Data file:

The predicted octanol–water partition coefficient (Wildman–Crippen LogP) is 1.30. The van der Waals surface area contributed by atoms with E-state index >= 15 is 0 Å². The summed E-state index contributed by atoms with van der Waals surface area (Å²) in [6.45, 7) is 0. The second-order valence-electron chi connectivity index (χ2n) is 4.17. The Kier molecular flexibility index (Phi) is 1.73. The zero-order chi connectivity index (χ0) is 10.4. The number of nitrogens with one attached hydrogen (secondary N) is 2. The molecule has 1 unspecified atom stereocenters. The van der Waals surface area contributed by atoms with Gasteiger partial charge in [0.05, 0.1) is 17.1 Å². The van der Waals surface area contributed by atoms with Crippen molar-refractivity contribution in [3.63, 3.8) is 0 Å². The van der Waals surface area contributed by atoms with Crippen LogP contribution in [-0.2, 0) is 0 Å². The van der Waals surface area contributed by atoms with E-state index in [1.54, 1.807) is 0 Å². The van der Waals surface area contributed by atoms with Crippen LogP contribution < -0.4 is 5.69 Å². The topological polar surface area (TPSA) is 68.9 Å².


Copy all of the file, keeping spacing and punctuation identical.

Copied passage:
The predicted octanol–water partition coefficient (Wildman–Crippen LogP) is 1.30. The van der Waals surface area contributed by atoms with E-state index >= 15 is 0 Å². The summed E-state index contributed by atoms with van der Waals surface area (Å²) in [6.45, 7) is 0. The second-order valence-electron chi connectivity index (χ2n) is 4.17. The Kier molecular flexibility index (Phi) is 1.73. The zero-order chi connectivity index (χ0) is 10.4. The number of nitrogens with one attached hydrogen (secondary N) is 2. The molecule has 1 unspecified atom stereocenters. The van der Waals surface area contributed by atoms with Gasteiger partial charge in [0.05, 0.1) is 17.1 Å². The van der Waals surface area contributed by atoms with Crippen molar-refractivity contribution in [3.63, 3.8) is 0 Å². The van der Waals surface area contributed by atoms with Crippen LogP contribution in [-0.2, 0) is 0 Å². The van der Waals surface area contributed by atoms with E-state index in [1.54, 1.807) is 0 Å². The van der Waals surface area contributed by atoms with Crippen LogP contribution < -0.4 is 5.69 Å². The topological polar surface area (TPSA) is 68.9 Å².